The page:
I will be reminding you of this approach throughout the next four years, and I hope you will too, if and when I stray off course.

To become one great city – a city that works for everyone – WE must work together. It is only by working together as a Council, with staff, community groups and citizens directly, that we can hope to move the constellation of communities that is Greater Sudbury forward together.

There are many challenges ahead of us, such as the global economic uncertainty, inflation, the labour shortages throughout every industry and region of Canada, housing, opioids, homelessness, reconciliation, and climate change.

As we all know, given Greater Sudbury’s immense territory, it has many capital infrastructure challenges from roads, leisure facilities, buildings… and this chamber is where we must acknowledge and confront those challenges directly.

I also want to point out that many local institutions will request and require our support, while other institutions, such as Health Sciences North and post-secondary institutions, will require our continued advocacy given the challenges that they also face.

We cannot afford to kick challenges down the road. And we cannot expect to succeed by trying to deal with challenges outside of this chamber.

We have – each and every one of us – been entrusted by voters to make hard decisions… and hard decisions come with consequences. We cannot – and will not – please everyone, all of the time.

But we have asked for, and we have been given, the responsibility to make those decisions, and we will take that responsibility seriously.

And it is important the Greater Sudburians who have entrusted us know that we will make these decisions with honesty, integrity and compassion … even if we do not always agree. Where challenges confront us, opportunities present themselves. We are Greater Sudburians after all.

Remember where we were 50 years ago. A devastated landscape, a precarious health and safety record, a cyclical resource-based economy.

And look where we are now. Regreening our landscape, rejuvenating our lakes, reducing air pollution by over 98 per cent… all because the community came together to address these issues.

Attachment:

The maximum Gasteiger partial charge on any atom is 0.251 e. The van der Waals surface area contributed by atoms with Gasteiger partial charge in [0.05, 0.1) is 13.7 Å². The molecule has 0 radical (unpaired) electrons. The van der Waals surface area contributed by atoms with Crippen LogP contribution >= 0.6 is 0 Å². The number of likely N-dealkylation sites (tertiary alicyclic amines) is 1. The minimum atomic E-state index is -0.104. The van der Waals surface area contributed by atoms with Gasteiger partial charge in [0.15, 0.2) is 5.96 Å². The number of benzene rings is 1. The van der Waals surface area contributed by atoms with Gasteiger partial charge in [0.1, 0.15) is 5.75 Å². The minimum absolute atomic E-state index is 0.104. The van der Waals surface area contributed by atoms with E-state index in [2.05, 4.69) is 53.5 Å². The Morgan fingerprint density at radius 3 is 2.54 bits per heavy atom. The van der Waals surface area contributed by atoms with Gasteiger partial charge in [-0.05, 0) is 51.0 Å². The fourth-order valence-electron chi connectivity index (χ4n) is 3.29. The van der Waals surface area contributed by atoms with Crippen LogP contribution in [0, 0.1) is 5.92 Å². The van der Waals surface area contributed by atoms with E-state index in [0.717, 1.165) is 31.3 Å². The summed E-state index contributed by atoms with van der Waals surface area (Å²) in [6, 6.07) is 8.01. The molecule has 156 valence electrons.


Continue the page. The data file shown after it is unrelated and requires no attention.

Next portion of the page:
There is nothing that we cannot do when we work together. From Kukagami Lake to Worthington, Wanup to Onaping Falls, and everywhere in between.

We must seize every possible opportunity to build our economy sustainably, and our tax base progressively. And we have so many opportunities!

Greater Sudbury is poised to be a leader in the electrification of the global economy. More power storage is required, thus the battery revolution is upon us. The world will need more and more of the critical minerals we produce right here in Greater Sudbury and Northern Ontario … and the world will demand that those minerals be produced sustainably.

This demand has already started and there are thousands of jobs unfilled in our city alone. It is imperative that in the next 20 years, we must grow our population to 200,000 people.

Why you ask? To ensure those economic opportunities happen here in our city. Gone are the days when the ore was extracted, processed, and shipped to another destination to add value, manufacture goods and commercialize.

We must give our children and grandchildren the option to live and work here. This is Greater Sudbury’s time to shine!

Also, by working with other levels of government and the private sector, we will have the opportunity to address the housing crisis, from affordable housing, senior housing, shelters and bungalows. If we are to retain our young and not so young people, and attract new residents, this is vitally important.

One last thing I would like to reiterate. Something I know we all heard a lot about during the campaign.

I believe a truly prosperous community is an equitable community.

Every Greater Sudburian – regardless of age, ability, income or identity – deserves to live a dignified life. The health and resilience of Greater Sudburians must be part of everything we do as a city.

If we want stronger communities with thriving businesses and healthy citizens, we need a community-wide commitment to address issues of poverty, homelessness, addictions, and mental health.

We have the tools and the expertise to deliver on these things … and I have every confidence this council has the determination to do them.

I am looking forward to working with every member of this council, with every staffer in this city, and citizens in every community to ensure our city is able to reach its enormous potential.

Thank you again to everyone for coming. I hope we can all enjoy ourselves responsibly tonight with friends and family. Because tomorrow … we get to work.

 

Tyler Clarke covers city hall and political affairs for Sudbury.com.